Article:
By Jovia Apio, Re!gnite Africa Youth Leader
For the time I have spent in my home town Soroti, I have been reminded of the millet brewed beer usually called malwa or ajon in my mother tongue. This is because most homesteads have this drink being processed to be consumed socially within the family, by visitors or for sale at ajon bars. If we are to name any product made in Teso, ajon should be on top of the list. Also traditionally, a day in Teso used to begin with a calabash of ajon as a foundation for a tough and rough day ahead of you.
Despite this amazing narration, the issue of alcoholism is known to cause negative health conditions like brain damage, brewer’s yeast allergy and other issues of domestic violence as well as accidents in alcohol drinking communities.
In my community of Kichinjaji, a suburb in Soroti town, ajon is a favorite beverage for many drunkards along with a list of spirits locally called buveera since they are affordable. Unfortunately, there’s also no age restriction as school going children are known consumers of this drink. As I write now, as senior four students do their national examinations, I have sighted many of these very students rushing to malwa joints in the evenings on several occasions.
When I asked why they chose this behavior, one of the students replied saying;
“Malwa gives us examination confidence and enables us get smart before the examination.”
Causes of alcoholism
Unemployment among youth is an obvious one. Kichinjaji too suffers the white collar job syndrome amongst youths. They despise sweaty jobs confirmed by many businesses being managed by Amojongs or elderly women and Indian families in Soroti.
“Also the youth role models are reducing and the village youth are not inspired anymore to pursue their dreams.” Says Kevina Akidi a bar attendant at Miami ajon joint in Kichinjaji.
“The youth here are passionate about gambling and spend their day around ajon pots forgetting why their futures didn’t work out,” adds Akidi.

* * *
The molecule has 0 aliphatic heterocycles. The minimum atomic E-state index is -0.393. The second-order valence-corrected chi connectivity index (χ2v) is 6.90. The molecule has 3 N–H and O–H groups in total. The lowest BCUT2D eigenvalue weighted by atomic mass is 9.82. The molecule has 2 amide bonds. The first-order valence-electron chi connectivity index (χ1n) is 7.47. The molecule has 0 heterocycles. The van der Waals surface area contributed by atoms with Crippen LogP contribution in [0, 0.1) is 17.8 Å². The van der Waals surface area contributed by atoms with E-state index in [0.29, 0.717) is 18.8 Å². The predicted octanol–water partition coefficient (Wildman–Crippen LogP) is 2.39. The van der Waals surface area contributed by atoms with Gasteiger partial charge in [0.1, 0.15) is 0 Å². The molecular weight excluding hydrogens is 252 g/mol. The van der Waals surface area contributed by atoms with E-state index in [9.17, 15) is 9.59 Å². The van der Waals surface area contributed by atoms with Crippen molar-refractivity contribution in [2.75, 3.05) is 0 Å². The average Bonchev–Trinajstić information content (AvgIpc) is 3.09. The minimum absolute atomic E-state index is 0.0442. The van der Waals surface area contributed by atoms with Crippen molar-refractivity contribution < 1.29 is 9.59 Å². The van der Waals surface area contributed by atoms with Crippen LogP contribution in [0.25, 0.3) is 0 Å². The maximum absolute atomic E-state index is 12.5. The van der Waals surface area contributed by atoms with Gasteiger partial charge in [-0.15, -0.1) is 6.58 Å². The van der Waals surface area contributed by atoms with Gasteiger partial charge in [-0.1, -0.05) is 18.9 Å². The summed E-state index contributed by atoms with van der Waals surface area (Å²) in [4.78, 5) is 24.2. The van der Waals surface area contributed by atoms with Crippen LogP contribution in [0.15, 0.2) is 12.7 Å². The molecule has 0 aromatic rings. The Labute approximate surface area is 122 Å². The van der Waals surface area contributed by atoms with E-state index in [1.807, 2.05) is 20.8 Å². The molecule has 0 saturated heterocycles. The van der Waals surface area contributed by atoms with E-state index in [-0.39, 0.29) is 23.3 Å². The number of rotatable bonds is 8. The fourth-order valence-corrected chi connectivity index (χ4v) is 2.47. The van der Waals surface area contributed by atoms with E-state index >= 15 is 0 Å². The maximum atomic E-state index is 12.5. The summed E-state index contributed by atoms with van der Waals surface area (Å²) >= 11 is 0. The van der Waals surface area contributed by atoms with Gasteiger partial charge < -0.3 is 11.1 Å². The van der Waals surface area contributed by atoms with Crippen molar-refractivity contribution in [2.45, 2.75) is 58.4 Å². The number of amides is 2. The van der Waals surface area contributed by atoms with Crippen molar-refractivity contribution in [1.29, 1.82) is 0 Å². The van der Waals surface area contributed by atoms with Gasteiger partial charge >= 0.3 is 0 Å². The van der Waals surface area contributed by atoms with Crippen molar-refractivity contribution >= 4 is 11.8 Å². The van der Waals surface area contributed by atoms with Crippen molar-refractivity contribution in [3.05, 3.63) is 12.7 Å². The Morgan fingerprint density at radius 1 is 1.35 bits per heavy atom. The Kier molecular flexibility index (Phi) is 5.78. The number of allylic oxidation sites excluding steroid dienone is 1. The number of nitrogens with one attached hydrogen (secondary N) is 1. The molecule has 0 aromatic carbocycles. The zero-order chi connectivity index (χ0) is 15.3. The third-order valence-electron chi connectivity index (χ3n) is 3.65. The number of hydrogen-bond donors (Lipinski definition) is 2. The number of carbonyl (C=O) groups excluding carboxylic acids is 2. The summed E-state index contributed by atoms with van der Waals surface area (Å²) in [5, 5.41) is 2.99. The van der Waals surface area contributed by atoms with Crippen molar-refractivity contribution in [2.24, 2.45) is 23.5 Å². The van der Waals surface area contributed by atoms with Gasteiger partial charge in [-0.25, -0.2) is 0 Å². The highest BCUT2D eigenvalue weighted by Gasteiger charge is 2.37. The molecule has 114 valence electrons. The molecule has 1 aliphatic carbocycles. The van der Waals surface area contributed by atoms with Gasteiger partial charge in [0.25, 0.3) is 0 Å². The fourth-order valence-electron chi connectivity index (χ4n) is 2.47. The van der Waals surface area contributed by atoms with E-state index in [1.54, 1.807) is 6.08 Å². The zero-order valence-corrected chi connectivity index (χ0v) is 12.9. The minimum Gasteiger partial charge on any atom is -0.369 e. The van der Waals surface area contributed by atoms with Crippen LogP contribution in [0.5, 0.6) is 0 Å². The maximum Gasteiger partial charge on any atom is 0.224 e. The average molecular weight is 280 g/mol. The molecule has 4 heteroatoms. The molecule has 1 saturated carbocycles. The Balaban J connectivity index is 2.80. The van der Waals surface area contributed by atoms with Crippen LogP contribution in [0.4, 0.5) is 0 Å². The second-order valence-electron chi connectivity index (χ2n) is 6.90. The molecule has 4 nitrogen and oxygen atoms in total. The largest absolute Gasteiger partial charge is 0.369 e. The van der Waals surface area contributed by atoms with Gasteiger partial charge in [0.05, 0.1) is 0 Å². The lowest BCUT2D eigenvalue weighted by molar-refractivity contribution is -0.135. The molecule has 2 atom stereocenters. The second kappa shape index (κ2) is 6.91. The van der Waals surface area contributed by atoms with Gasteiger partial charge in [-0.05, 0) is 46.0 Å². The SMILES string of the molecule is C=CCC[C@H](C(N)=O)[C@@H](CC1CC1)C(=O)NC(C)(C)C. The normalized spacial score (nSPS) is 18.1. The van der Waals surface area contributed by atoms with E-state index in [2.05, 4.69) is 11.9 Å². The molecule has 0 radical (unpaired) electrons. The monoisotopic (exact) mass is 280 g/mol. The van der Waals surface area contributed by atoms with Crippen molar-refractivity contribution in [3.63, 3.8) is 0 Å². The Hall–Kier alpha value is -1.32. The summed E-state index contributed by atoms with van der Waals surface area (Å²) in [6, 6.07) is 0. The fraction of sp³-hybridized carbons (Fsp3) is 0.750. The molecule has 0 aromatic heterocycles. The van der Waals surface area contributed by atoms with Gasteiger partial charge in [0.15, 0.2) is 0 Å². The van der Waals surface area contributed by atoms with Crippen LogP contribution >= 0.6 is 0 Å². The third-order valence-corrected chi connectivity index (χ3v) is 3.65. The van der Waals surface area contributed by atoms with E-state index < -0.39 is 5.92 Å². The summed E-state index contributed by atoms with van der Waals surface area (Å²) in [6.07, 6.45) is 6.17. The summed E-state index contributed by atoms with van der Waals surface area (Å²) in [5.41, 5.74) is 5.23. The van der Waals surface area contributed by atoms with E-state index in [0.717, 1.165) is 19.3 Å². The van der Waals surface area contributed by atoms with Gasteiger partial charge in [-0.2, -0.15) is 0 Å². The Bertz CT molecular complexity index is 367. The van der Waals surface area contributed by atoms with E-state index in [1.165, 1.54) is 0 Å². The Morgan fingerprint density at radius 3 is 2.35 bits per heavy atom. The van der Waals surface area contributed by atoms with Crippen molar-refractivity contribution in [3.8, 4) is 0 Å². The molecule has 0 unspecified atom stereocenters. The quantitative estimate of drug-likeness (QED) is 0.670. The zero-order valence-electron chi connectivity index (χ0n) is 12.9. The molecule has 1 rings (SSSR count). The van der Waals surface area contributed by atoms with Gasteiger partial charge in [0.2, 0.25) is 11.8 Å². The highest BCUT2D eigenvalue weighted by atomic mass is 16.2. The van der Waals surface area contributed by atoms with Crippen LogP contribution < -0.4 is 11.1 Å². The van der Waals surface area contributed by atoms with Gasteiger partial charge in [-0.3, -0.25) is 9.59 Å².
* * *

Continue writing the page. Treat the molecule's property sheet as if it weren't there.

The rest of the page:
Furthermore, the depression of Itesots from loss of their wealth to Karamojong cattle rustlers in the 1970’s is no secret and a truly painful past. They walk around in frustration like uncrowned heirs since their inheritance was robbed and eventually succumb to excessive malwa drinking to forget the above past that led to their poverty.
Thirdly, the need to pass time is encouraging alcoholism. It seems the men here have a lot of time to kill. While the women have stepped up in their responsibilities and literally become the number one family breadwinners, the men are seen chairing malwa committees and drinking away all the little family savings. Some men have gone ahead to form and name drinking clicks like the MTN group in Soroti that specializes in serious alcohol drinking episodes on public holidays.
What has been done to address the issue?
In the bid to combat alcoholism, the Soroti police are using an iron fist. They recently busted malwa bars in Arapai (2km away from Kichinjaji) where idlers like drunkards, gamblers, and eight students were arrested on charges of Rogue and Vagabond. This was because of the increase in crimes like murders, theft, and burglary around Soroti town. Michael Odongo the police spokesperson for East Kyoga also appealed to the young people to get gainful employment other than involving themselves in drinking and gambling. Although this happened, it held a short impact as the usual suspects of malwa are back and up to no good.
Equally, Soroti politicians have advocated for their district at the Ugandan Parliament to be industrialized with a fruit factory in hope of addressing unemployment and a lot of issues such as alcoholism and poverty. Even though the infrastructure has been established, it’s not yet operational.
Here is What I think Works
The communities of Soroti need economic empowerment to eliminate time spent around ajon pots. This can be done by the youths forming fruit unions as out growers and having a monopolized grip over the factory through quality fruit supplies. The banks can also play a good role in availing loans to the unions for investment purposes. In the long-term the youth can plough back their profit and strategically invest in cattle, goat and chicken production. Ultimately, Soroti can expand to become a regional base for meat production that feeds Uganda and also exports surplus meat to viable markets in Sudan and Democratic republic of Congo that are in unrest.
In conclusion, youth attitudes about work need to change. I believe fruit unions can be further exploited to adjust these negative attitudes and also commit alcoholics into rehab centers as pillars of community development.